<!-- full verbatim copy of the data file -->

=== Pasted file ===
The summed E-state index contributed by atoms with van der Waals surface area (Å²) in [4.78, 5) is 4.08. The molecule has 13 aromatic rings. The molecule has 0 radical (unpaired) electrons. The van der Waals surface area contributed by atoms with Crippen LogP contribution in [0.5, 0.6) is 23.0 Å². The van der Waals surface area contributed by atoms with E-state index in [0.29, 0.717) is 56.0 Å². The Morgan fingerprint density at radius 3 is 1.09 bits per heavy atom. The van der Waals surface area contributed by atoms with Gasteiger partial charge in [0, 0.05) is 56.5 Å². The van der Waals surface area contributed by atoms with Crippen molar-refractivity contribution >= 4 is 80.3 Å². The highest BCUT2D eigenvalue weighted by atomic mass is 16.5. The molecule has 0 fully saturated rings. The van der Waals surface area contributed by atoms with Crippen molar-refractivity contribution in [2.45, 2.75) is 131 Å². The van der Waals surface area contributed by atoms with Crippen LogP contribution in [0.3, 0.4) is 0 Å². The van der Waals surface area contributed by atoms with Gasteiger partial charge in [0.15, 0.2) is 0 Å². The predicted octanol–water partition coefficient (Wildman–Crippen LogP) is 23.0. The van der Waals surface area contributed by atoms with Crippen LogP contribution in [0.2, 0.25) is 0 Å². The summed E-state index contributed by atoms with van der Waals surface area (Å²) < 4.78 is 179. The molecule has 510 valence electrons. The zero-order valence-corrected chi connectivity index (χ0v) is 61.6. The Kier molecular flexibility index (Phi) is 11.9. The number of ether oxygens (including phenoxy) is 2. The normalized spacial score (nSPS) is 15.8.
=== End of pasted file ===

The summed E-state index contributed by atoms with van der Waals surface area (Å²) in [4.78, 5) is 4.08. The molecule has 13 aromatic rings. The molecule has 0 radical (unpaired) electrons. The van der Waals surface area contributed by atoms with Crippen LogP contribution in [0.5, 0.6) is 23.0 Å². The van der Waals surface area contributed by atoms with E-state index in [0.29, 0.717) is 56.0 Å². The Morgan fingerprint density at radius 3 is 1.09 bits per heavy atom. The van der Waals surface area contributed by atoms with Gasteiger partial charge in [0, 0.05) is 56.5 Å². The van der Waals surface area contributed by atoms with Crippen molar-refractivity contribution >= 4 is 80.3 Å². The highest BCUT2D eigenvalue weighted by atomic mass is 16.5. The molecule has 0 fully saturated rings. The van der Waals surface area contributed by atoms with Crippen molar-refractivity contribution in [2.45, 2.75) is 131 Å². The van der Waals surface area contributed by atoms with Crippen LogP contribution in [0.3, 0.4) is 0 Å². The van der Waals surface area contributed by atoms with Gasteiger partial charge in [0.15, 0.2) is 0 Å². The predicted octanol–water partition coefficient (Wildman–Crippen LogP) is 23.0. The van der Waals surface area contributed by atoms with Crippen LogP contribution in [0.2, 0.25) is 0 Å². The summed E-state index contributed by atoms with van der Waals surface area (Å²) < 4.78 is 179. The molecule has 510 valence electrons. The zero-order valence-corrected chi connectivity index (χ0v) is 61.6. The Kier molecular flexibility index (Phi) is 11.9. The number of ether oxygens (including phenoxy) is 2. The normalized spacial score (nSPS) is 15.8.